Scales and modes…

For a long time now, I have been trying to learn modes. Learn how to play modes and learn how to apply them with my riffs & rhythm playing. I think I finally getting the technique of learning modes. After all this time, learning modes is not that hard. However, before you think about learning modes, you can’t learn the modes of major scale right away. Learning modes is for intermediate/advanced guitarists. Before you learn the modes, you have to be playing guitar for a while and learn beginner stuff first.

First you must learn the 5 patterns of the major scale up and down the neck. You have to know how the chord progressions go like the 1. Major 2. Minor 3. Minor 4. Major 5. Major 6. Minor 7. Minor flat 5 (which the 7th chord progression and it’s also the Locrian mode which is hardly ever used anyway). Once you get the hang of that stuff, then you’re all set for learning the modes.

Thanks for the “Fretboard Theory” book by Desi Serna which helped me understand the topic of guitar modes. I finally get it now ’cause of him. For years, I’ve been trying to understand modes and how they work and I think I finally got it!!!

Now I can finally start experimenting and practicing modal jams which is what I plan on doing right away today. Today I’ll make a backing track through AmpliTube using modal jams. Maybe I’ll try the lydian and mixolydian jams. I’ll figure something out.

To become a great lead guitarist, you don’t need to be all technical and fancy. Like I said before, all you need to learn is a few basic scales. All you need are the minor/major pentatonic scales, the blues scales and learn the modes — that’s it!!! That’s all you need in order to become a decent lead guitarist.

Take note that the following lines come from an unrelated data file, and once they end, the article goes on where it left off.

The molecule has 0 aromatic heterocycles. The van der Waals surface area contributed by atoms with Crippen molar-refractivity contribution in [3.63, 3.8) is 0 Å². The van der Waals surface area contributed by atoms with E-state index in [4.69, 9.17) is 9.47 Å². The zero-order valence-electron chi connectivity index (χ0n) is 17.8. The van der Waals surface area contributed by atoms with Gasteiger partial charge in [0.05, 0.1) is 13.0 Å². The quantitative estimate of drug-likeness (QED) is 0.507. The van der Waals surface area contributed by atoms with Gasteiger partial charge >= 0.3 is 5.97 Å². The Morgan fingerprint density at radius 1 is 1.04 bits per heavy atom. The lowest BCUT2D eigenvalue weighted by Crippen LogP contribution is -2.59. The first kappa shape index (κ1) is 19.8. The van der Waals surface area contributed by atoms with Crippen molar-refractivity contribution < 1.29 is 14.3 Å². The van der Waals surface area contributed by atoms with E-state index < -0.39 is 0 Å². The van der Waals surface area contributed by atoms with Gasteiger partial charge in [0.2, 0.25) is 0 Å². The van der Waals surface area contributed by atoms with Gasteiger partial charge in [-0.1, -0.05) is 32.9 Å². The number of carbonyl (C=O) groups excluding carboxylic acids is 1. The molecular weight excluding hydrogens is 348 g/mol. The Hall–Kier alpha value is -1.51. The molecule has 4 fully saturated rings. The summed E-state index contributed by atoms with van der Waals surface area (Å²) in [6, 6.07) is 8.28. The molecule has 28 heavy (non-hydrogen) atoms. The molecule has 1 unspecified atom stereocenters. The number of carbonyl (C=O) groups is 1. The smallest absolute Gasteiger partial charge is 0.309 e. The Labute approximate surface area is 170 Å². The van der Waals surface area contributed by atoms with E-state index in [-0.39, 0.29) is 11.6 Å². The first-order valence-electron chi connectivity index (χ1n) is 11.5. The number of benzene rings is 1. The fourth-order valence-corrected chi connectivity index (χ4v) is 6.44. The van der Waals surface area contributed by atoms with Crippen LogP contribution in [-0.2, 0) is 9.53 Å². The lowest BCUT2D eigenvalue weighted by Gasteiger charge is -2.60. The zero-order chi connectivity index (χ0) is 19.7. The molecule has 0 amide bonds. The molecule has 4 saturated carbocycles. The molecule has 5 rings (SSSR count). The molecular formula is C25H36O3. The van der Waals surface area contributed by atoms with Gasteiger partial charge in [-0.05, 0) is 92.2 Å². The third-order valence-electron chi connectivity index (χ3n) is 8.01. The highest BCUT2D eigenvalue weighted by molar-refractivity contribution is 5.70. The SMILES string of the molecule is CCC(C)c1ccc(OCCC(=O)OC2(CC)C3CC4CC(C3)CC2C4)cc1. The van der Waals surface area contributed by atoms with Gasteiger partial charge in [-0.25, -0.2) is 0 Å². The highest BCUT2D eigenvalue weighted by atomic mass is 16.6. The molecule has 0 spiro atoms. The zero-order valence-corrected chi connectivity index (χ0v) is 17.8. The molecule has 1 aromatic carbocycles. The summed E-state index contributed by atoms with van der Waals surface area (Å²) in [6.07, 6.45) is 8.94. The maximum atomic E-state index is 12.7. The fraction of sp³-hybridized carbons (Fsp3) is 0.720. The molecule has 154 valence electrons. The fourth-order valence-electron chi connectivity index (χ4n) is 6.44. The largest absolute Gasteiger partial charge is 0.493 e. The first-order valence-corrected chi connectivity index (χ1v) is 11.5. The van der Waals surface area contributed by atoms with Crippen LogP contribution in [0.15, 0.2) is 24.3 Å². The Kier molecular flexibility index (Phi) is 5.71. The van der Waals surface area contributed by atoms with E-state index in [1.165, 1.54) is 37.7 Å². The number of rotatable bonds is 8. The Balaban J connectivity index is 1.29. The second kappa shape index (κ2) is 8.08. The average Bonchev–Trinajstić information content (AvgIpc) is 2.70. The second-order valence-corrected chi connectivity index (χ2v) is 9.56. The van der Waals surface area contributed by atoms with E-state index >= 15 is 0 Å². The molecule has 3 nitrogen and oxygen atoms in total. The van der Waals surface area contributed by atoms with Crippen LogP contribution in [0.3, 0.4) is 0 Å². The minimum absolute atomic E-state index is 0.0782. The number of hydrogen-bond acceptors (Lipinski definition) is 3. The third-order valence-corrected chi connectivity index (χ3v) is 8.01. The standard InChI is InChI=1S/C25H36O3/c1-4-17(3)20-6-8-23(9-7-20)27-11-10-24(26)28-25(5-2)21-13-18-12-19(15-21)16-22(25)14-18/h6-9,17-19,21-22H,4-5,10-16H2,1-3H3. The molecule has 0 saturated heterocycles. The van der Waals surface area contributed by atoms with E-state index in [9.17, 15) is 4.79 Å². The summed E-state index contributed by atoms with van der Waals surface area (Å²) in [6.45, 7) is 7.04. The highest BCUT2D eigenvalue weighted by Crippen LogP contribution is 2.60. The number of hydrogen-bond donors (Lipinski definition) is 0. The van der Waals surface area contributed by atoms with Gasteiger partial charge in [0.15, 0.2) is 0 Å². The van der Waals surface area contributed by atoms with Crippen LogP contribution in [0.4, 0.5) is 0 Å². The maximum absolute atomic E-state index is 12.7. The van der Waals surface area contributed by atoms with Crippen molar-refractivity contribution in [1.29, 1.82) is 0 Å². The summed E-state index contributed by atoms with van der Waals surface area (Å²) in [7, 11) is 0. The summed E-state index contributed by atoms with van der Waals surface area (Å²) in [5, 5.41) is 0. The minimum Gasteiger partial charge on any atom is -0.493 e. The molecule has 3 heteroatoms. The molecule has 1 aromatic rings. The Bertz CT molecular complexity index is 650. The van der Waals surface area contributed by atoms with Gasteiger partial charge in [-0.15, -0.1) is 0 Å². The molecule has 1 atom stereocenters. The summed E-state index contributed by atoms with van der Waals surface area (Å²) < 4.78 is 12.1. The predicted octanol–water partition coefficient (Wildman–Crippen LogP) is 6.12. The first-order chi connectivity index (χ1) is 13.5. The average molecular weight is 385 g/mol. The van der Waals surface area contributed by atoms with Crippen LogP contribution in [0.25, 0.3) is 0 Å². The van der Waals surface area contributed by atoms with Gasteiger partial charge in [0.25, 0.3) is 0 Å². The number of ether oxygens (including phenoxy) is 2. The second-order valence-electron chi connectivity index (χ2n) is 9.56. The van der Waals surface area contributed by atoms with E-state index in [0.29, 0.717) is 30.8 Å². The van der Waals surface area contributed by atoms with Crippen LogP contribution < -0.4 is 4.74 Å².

I’ll have to admit and confess that I wanna become a great lead guitarist. I wanna be that kind of guitarist where other musicians would look after me and be inspired. I wanna become the virtuoso type but it’ll take a long while to get there and I am getting there. It does take years of hard work, practice and patience. Becoming a virtuoso doesn’t happen over night. I’m really am trying to become a more advanced and skilled guitarist. It just takes a lot of time to become great.

This is why I’m starting to get into jazz music. It’s why I started to get into Al Di Meola for guitar inspiration. I’ll get into more jazz guitarists too like George Benson, Pat Metheny, Allan Holdsworth, Joe Pass, Django Reinhardt, etc. I’ll get into those guys soon, I just wanna listen to Al Di Meola for a while ’cause that guys music have been addicting to me as of late.

While I’m getting better at lead guitar, I just need to improve the improvisation/ear training part. I also need to improve phrasing and learn to play more melodically. Like I said before, playing fast notes and showing off maybe fun but I wanna focus on melody… make my lead guitar playing sound lyrical… like someone singing a song. If you wanna melt people’s faces with your solos, playing melodically is key. Nobody wants to hear a bunch of fast notes and noodling. They wanna hear music and that’s it.

Kev

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